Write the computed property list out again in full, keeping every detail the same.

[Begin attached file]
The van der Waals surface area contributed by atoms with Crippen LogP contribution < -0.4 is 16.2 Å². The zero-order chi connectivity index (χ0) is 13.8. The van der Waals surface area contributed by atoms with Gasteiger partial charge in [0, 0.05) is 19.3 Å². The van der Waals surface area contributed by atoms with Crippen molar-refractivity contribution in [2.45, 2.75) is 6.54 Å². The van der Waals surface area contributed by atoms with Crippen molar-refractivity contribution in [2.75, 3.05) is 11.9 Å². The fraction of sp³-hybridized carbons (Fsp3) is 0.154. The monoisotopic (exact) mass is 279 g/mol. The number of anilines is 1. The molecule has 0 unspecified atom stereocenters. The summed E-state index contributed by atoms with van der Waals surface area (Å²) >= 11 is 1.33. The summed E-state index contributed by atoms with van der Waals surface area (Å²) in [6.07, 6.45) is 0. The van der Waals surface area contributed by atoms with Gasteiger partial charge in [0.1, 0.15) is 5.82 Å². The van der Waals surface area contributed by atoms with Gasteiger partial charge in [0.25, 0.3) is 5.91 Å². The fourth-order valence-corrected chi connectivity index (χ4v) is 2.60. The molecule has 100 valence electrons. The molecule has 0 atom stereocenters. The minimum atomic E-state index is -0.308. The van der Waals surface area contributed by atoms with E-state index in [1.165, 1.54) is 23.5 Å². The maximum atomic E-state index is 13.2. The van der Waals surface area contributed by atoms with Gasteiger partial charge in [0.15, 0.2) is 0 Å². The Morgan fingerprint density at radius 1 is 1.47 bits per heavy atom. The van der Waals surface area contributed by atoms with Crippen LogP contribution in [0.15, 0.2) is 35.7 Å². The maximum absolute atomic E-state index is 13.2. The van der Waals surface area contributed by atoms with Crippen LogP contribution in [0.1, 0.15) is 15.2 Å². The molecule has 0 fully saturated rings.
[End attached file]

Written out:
The van der Waals surface area contributed by atoms with Crippen LogP contribution < -0.4 is 16.2 Å². The zero-order chi connectivity index (χ0) is 13.8. The van der Waals surface area contributed by atoms with Gasteiger partial charge in [0, 0.05) is 19.3 Å². The van der Waals surface area contributed by atoms with Crippen molar-refractivity contribution in [2.45, 2.75) is 6.54 Å². The van der Waals surface area contributed by atoms with Crippen molar-refractivity contribution in [2.75, 3.05) is 11.9 Å². The fraction of sp³-hybridized carbons (Fsp3) is 0.154. The monoisotopic (exact) mass is 279 g/mol. The number of anilines is 1. The molecule has 0 unspecified atom stereocenters. The summed E-state index contributed by atoms with van der Waals surface area (Å²) >= 11 is 1.33. The summed E-state index contributed by atoms with van der Waals surface area (Å²) in [6.07, 6.45) is 0. The van der Waals surface area contributed by atoms with Gasteiger partial charge in [0.1, 0.15) is 5.82 Å². The van der Waals surface area contributed by atoms with Gasteiger partial charge in [0.25, 0.3) is 5.91 Å². The fourth-order valence-corrected chi connectivity index (χ4v) is 2.60. The molecule has 100 valence electrons. The molecule has 0 atom stereocenters. The minimum atomic E-state index is -0.308. The van der Waals surface area contributed by atoms with E-state index in [1.165, 1.54) is 23.5 Å². The maximum atomic E-state index is 13.2. The van der Waals surface area contributed by atoms with Gasteiger partial charge in [0.15, 0.2) is 0 Å². The Morgan fingerprint density at radius 1 is 1.47 bits per heavy atom. The van der Waals surface area contributed by atoms with Crippen LogP contribution in [0.15, 0.2) is 35.7 Å². The maximum absolute atomic E-state index is 13.2. The van der Waals surface area contributed by atoms with Crippen LogP contribution in [0.1, 0.15) is 15.2 Å². The molecule has 0 fully saturated rings.